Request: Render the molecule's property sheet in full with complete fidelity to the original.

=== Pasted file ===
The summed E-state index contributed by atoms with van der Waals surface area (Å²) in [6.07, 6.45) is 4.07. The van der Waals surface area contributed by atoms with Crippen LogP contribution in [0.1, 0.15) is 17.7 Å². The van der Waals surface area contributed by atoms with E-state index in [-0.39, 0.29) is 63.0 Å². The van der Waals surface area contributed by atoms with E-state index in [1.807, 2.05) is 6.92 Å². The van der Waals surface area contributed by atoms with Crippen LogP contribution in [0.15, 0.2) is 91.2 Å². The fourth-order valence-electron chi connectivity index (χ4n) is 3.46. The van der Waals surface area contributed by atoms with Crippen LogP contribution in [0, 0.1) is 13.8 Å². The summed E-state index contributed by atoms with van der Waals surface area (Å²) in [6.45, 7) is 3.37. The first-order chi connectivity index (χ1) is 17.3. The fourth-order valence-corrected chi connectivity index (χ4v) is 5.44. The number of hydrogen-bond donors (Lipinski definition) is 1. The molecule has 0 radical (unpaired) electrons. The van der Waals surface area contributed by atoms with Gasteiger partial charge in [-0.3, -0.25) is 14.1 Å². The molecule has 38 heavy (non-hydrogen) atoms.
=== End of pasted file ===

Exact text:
The summed E-state index contributed by atoms with van der Waals surface area (Å²) in [6.07, 6.45) is 4.07. The van der Waals surface area contributed by atoms with Crippen LogP contribution in [0.1, 0.15) is 17.7 Å². The van der Waals surface area contributed by atoms with E-state index in [-0.39, 0.29) is 63.0 Å². The van der Waals surface area contributed by atoms with E-state index in [1.807, 2.05) is 6.92 Å². The van der Waals surface area contributed by atoms with Crippen LogP contribution in [0.15, 0.2) is 91.2 Å². The fourth-order valence-electron chi connectivity index (χ4n) is 3.46. The van der Waals surface area contributed by atoms with Crippen LogP contribution in [0, 0.1) is 13.8 Å². The summed E-state index contributed by atoms with van der Waals surface area (Å²) in [6.45, 7) is 3.37. The first-order chi connectivity index (χ1) is 17.3. The fourth-order valence-corrected chi connectivity index (χ4v) is 5.44. The number of hydrogen-bond donors (Lipinski definition) is 1. The molecule has 0 radical (unpaired) electrons. The van der Waals surface area contributed by atoms with Gasteiger partial charge in [-0.3, -0.25) is 14.1 Å². The molecule has 38 heavy (non-hydrogen) atoms.